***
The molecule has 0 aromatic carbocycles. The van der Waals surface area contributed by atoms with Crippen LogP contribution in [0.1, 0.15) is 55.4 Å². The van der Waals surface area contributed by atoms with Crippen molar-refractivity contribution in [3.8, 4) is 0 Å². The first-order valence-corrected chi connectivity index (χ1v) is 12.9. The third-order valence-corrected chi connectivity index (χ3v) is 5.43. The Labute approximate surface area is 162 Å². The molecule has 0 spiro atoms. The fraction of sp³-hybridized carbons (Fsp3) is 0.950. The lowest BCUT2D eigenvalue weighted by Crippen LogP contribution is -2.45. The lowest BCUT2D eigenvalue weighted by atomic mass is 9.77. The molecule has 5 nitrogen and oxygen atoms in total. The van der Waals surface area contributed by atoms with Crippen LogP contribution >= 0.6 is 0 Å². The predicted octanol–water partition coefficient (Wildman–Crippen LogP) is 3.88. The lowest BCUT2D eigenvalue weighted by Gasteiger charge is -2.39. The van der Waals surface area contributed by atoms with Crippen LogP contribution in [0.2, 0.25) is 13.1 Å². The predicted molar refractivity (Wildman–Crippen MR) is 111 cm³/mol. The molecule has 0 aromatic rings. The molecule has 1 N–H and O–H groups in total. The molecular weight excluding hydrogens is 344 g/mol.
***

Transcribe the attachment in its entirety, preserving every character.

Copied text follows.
The molecule has 0 aromatic carbocycles. The van der Waals surface area contributed by atoms with Crippen LogP contribution in [0.1, 0.15) is 55.4 Å². The van der Waals surface area contributed by atoms with Crippen molar-refractivity contribution in [3.8, 4) is 0 Å². The first-order valence-corrected chi connectivity index (χ1v) is 12.9. The third-order valence-corrected chi connectivity index (χ3v) is 5.43. The Labute approximate surface area is 162 Å². The molecule has 0 spiro atoms. The fraction of sp³-hybridized carbons (Fsp3) is 0.950. The lowest BCUT2D eigenvalue weighted by Crippen LogP contribution is -2.45. The lowest BCUT2D eigenvalue weighted by atomic mass is 9.77. The molecule has 5 nitrogen and oxygen atoms in total. The van der Waals surface area contributed by atoms with Crippen LogP contribution >= 0.6 is 0 Å². The predicted octanol–water partition coefficient (Wildman–Crippen LogP) is 3.88. The lowest BCUT2D eigenvalue weighted by Gasteiger charge is -2.39. The van der Waals surface area contributed by atoms with Crippen LogP contribution in [0.2, 0.25) is 13.1 Å². The predicted molar refractivity (Wildman–Crippen MR) is 111 cm³/mol. The molecule has 0 aromatic rings. The molecule has 1 N–H and O–H groups in total. The molecular weight excluding hydrogens is 344 g/mol.